How I hope to approach the days following the election

Last time I woke early, opened the curtains, sat down to pray, and started crying.
November 2, 2020
window in morning light
Photo by Artem Maltsev on Unsplash

After the last presidential election, my first reaction was: wake early, open the curtains on the blue dark of morning, sit down to pray, and before I can open my Bible, let the tears flow—tears of fear, tears of grief, tears of anger at feeling betrayed by so many Christians who’d given their vote to Trump.

Tears might come again this year. If they do, I’ll give them the space they need. But I hope there’s more this time. I hope that whatever the outcome, my grief—or relief—will find its place in a wider horizon.

When my mother died, I ended up with her recipe box, a battered cardboard thing held together by yellowing nylon tape. Not long ago, I was rifling through the box looking for her apple pie recipe. The card wasn’t in the dessert section, so I sought it among the side dishes and salads elsewhere in the box.

While searching for it, I discovered, folded up in the back of the box, a photocopy of someone’s typed list of unexpected uses for a product called Avon Skin-So-Soft, a bath oil my mother used in the 80s. Apparently the product removes “soap scum from shower doors, shower curtains, windows, and bathroom and kitchen fixtures” and “scuff marks from patent leather shoes” and, my favorite as a father of three children, “chewing gum from hair, skin, and most non-porous surfaces.”

As I read the list, I wondered what kind of person wakes up in the morning and says, “Today I’m going to rub bath oil on my shoes. Who knows what will happen?”

Whoever it was, I bet they were fun to spend a Friday evening with—so few constraints on their imagination, on their willingness to give-it-a-try, on their ability to see endless possibilities in the moment and in the mundane. Most people see a bath oil and think to use it only as a bath oil. A blessed few see limitless potential.

I thought of Zen master Suzuki Roshi’s famous line, “In the beginner’s mind there are many possibilities, but in the experts there are few.”

And I thought, On the mornings after the election—however frustrating those mornings are, however troubled I feel—I want to wake with beginner’s mind. I want to continue to see possibilities.

Travel writer Pico Iyer once said in an interview, “I think that most of my writing is about putting hope and realism into the same sentence. I want to see the world as it really is, but I don’t want to give up on a sense of possibility.” To stay grounded in realism, he reads spy novels by John le Carré. To stay open to possibility, he reads Emerson and Thoreau.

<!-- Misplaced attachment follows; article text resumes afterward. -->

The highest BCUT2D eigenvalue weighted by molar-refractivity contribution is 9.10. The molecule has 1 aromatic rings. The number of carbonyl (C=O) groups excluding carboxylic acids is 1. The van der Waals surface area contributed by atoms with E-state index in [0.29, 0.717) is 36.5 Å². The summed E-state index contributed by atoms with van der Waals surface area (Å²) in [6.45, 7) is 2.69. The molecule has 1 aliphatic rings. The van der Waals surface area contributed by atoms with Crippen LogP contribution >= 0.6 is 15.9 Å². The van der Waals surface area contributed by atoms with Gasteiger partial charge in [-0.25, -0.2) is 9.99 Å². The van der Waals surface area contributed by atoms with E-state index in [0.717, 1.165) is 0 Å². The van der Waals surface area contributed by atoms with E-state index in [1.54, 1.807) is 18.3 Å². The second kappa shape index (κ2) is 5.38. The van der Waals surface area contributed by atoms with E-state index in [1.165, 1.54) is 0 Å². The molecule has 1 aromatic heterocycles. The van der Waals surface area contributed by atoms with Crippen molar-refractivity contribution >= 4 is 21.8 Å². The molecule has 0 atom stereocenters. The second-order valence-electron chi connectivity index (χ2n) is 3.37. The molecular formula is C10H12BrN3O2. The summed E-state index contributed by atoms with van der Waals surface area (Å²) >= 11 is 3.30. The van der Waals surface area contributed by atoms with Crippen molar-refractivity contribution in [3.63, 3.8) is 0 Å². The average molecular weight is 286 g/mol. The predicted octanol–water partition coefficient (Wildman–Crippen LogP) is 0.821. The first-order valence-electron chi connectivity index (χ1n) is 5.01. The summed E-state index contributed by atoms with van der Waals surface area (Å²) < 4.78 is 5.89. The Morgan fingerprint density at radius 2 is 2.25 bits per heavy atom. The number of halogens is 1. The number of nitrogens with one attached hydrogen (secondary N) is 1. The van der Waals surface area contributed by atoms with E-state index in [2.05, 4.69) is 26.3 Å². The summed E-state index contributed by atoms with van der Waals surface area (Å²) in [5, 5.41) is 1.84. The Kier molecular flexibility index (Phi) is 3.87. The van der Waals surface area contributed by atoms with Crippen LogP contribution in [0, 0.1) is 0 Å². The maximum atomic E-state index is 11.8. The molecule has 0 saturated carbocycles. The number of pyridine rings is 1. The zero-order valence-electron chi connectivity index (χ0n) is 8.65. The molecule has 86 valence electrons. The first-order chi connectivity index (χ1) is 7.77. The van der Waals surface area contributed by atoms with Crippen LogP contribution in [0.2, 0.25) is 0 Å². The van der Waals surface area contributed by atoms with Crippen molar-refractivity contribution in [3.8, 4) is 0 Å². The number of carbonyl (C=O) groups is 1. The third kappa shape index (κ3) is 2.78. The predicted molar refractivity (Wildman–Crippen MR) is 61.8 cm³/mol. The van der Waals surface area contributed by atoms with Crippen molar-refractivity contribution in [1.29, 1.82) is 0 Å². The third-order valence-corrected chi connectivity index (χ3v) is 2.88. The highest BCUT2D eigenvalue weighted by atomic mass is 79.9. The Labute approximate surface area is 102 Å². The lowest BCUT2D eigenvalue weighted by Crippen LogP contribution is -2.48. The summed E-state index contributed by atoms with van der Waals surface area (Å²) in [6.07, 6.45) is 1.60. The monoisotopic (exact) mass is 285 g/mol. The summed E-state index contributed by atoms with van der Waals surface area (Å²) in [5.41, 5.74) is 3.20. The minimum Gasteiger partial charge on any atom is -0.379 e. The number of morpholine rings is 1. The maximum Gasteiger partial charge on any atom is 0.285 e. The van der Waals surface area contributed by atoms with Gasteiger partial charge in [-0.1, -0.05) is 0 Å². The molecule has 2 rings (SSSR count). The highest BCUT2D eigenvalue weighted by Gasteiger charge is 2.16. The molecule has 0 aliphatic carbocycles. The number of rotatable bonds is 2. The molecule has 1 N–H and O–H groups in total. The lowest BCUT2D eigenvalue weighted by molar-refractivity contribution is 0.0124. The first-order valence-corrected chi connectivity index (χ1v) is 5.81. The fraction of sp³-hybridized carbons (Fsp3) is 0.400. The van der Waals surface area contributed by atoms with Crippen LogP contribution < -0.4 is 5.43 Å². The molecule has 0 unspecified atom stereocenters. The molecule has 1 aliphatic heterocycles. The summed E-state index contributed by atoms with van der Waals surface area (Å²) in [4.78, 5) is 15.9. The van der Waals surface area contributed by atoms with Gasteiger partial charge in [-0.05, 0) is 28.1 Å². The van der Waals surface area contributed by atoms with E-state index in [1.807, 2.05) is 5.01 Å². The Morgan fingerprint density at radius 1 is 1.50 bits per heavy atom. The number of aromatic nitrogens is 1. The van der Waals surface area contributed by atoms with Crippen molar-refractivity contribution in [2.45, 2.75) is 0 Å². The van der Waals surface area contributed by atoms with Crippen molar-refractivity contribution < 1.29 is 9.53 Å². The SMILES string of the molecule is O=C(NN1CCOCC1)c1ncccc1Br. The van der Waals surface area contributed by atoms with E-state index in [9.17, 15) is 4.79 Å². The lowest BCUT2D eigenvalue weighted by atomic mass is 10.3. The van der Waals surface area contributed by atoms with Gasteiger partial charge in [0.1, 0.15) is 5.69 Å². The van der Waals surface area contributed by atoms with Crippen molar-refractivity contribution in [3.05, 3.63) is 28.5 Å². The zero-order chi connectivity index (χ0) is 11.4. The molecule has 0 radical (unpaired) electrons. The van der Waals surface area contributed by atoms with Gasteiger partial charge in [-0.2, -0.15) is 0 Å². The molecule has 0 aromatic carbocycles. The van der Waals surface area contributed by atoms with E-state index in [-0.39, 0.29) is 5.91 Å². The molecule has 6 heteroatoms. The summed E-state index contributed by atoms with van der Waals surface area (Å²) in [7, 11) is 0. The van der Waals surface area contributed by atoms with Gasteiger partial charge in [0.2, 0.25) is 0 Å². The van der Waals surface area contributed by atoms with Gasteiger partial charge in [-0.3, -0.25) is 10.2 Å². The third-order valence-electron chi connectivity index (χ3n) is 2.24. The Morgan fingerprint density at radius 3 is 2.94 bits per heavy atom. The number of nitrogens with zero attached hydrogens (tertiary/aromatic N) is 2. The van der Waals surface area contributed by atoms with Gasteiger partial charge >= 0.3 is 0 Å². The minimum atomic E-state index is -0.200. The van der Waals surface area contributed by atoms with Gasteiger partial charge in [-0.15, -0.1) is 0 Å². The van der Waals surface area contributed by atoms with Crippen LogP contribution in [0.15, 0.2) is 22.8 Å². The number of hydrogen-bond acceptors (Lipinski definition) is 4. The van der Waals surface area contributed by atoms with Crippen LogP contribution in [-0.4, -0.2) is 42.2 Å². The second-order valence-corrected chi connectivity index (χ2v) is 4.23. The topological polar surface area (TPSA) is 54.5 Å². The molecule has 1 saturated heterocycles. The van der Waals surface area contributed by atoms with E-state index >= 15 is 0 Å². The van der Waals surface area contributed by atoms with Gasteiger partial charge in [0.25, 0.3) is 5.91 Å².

I read Jesus.

Jesus never tells us what he means when he says that we must become like little children to enter the kingdom of God, so I like to imagine that his fondness for childhood stems from the unconstrained, playful nature of a child’s imagination, the way a child can spy possibility in the unlikeliest of places—a trait necessary, it seems to me, to see the hidden reality of God’s kingdom lurking where most of us would never dare to look. An imagination that can see a sword in a stick, a rocket ship in a refrigerator box, or an ocean in a mud puddle is the kind of imagination that can see a feast in a few loaves of bread or the face of Christ in those who are poor, naked, and imprisoned.

It’s as if Jesus was saying, “In the child’s mind there are many possibilities, but in the grownup’s there are few.” To see and enter God’s kingdom we need the former.

And I suspect I will need just such an imagination to endure the days and weeks after the election—indeed, the years that follow, whoever wins. For when do we not need the creativity of mind to spy the possibilities of God’s kingdom in and around the narrow options offered by political regimes?

We talk politics at the family dinner table. My 16-year-old son, who is gay, says he hates Trump, hates that Trump wants to limit the future possibilities available to him. My 15-year-old son, who possesses an innate sense of justice, watches with pain the erosion of any sense of what is right, what is fair. My ten-year-old daughter worries especially about the environment but also absorbs all the worry she senses in the rest of us.

A few days ago, over a dinner of takeout sub sandwiches, she asked nervously, “But what will we do if Trump wins?”

I paused. I thought, We’ll wake early, open the curtains on the blue dark of morning; we’ll sit in prayer and let the tears come—tears of fear, grief, and anger.

I mumbled something hopeful, something about love. I don’t remember exactly what.

But that’s OK, because I trust my kids know the answer to her question. What else could we do but what we did last week and the week before that? We’ll stand against racism, feed the hungry, check on our neighbors, demand rights for LGBTQ people. We’ll pray to see God’s kingdom and to live in it accordingly. We’ll laugh. We’ll love—each other and those Donald Trump mocks as unlovable. And maybe, eventually, if God answers our prayers for imagination, even Donald Trump himself.

In other words, we’ll refuse to let the narrow horizon of political realities frame our lives. We’ll acknowledge fear and anger but deny them the power to constrain us.

We’ll become like little children, looking for possibilities each morning as we open the curtains on this world God so loves, this world in which God is endlessly, if hiddenly, making all things new.